Most of the C-7s have since been phased out of the US military. Other notable military operators included: Australia, Brazil, Canada, India, Malaysia and Spain.

In current service, the Royal Australian Air Force still operates 13 Caribous, which are due to be replaced beginning 2009, while Brazil's Caribous are slowly being replaced by more modern EADS CASA C-295 turboprop cargo airplanes.


DHC-4 Caribou
STOL tactical transport, utility transport aircraft.
Royal Canadian Air Force designation for the DHC-4 Caribou.
This designation was given to five DHC-4 Caribous, sold to the United States Army for evaluation.
United States Army destination for the DHC-4 Caribou. Later redesignated CV-2A in 1962.
United States Army AC-1 redesignated in 1962.
This designation was given to a second batch of DHC-4 Caribous, which were sold to the US Army.
This designation was given to all 134 US Army CV-2A/B Caribous, which were transferred to the US Air Force.
DHC-4A Caribou
Similar to the DHC-4, but this version had an increased take-off weight.
DHC-4T Turbo Caribou
A conversion of the baseline DHC-4 Caribou powered by the PWC PT6A-67T turboprop engines designed, test flown and certified by the Pen Turbo Aviation company.


Military operatorsEdit

  • One aircraft used by the Seccion Aérea de la Guardia Civil[1]
  • Swedish Air Force operated one DHC-4 Caribou designated Tp 55 between 1962 and 1965 for evaluation purposes in F7 Wing.[6]

Civil operatorsEdit



de Havilland AC-1 60-3767
Exhibited at Travis AFB Museum, California
de Havilland AC-1A 62-4188
On display at New England Air Museum, Bradley Airport, Connecticut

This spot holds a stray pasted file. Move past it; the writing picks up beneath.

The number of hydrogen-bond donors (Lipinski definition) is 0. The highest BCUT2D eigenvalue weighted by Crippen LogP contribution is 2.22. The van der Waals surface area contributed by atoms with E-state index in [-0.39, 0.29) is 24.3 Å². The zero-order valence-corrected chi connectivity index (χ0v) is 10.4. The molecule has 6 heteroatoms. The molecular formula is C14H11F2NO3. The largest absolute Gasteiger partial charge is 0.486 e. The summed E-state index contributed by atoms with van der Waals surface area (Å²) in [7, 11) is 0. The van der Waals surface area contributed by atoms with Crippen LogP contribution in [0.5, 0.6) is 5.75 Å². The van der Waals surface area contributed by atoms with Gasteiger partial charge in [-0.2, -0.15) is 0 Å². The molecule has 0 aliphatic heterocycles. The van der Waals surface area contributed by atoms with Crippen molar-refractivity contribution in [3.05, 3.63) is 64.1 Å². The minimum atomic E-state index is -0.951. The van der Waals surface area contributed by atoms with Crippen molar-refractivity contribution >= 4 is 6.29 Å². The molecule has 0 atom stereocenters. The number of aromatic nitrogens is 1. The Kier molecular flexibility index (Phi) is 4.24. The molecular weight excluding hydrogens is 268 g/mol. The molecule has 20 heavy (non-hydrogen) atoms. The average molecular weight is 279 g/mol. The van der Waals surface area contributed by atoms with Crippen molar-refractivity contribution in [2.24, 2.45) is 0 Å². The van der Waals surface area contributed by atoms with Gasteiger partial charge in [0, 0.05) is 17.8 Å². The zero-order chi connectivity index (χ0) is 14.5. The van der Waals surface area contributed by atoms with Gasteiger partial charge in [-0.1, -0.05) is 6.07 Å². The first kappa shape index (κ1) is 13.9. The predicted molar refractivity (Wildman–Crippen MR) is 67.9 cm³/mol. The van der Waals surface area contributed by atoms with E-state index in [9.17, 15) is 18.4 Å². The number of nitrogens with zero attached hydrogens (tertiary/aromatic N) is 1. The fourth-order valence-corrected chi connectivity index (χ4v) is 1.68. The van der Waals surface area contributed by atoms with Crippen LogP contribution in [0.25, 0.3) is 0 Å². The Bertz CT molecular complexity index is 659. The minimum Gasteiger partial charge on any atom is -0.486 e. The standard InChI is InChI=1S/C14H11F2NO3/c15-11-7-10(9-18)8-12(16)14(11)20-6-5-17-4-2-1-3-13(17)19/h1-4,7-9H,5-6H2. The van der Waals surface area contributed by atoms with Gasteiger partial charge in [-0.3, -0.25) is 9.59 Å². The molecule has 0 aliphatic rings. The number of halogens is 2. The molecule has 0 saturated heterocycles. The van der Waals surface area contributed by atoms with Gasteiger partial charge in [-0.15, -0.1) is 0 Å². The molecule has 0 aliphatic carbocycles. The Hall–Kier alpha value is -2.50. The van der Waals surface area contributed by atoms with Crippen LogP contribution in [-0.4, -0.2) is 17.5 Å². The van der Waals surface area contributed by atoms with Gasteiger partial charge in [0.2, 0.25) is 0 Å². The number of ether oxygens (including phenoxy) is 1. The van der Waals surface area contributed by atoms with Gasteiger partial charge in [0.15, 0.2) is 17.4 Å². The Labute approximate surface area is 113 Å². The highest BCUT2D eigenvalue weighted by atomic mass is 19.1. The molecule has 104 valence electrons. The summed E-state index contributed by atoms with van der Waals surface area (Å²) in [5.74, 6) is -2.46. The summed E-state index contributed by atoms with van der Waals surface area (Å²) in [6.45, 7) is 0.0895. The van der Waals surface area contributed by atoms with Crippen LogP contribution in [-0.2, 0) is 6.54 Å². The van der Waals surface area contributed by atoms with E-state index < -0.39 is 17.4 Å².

de Havilland CV-2B Caribou 63-9756
Exhibited at Museum of Aviation, Warner Robins AFB, Georgia
de Havilland CV-2B Caribou 63-9760
Exhibited at Dover AFB Historical Center, Delaware.
de Havilland C-7A Caribou 62-4193
Exhibited at the National Museum of the United States Air Force, Wright-Patterson AFB, Ohio

Specifications (C-7B)Edit

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C-123 Provider

Transport Aircraft

The Fairchild C-123 Provider is a twin-engined military transport aircraft produced by the US American manufacturer Fairchild Aircraft, developed by Chase Aircraft.

Crew 4

Propulsion 2 Radial Engines Engine Model Pratt & Whitney R-2800-99W Double Wasp Engine Power (each) 1715 kW 2300 hp

Speed 367 km/h 198 kts

 228 mph 

Service Ceiling 8.839 m 29.000 ft Range 2.367 km 1.278 NM 1.471 mi.

Empty Weight 13.562 kg 30.000 lbs max. Takeoff Weight 27.216 kg 60.000 lbs

Wing Span 33,53 m 110,0 ft Wing Area 113,6 m² 1223 ft² Length 23,09 m 75,8 ft Height 10,39 m 34,1 ft

gatherd from Template:Aero-specs

See alsoEdit







External linksEdit

Template:De Havilland Canada Template:US Army airplanes Template:US transport aircraft Template:US STOL and VTOL aircraft Template:Swedish military aircraft Template:Aviation lists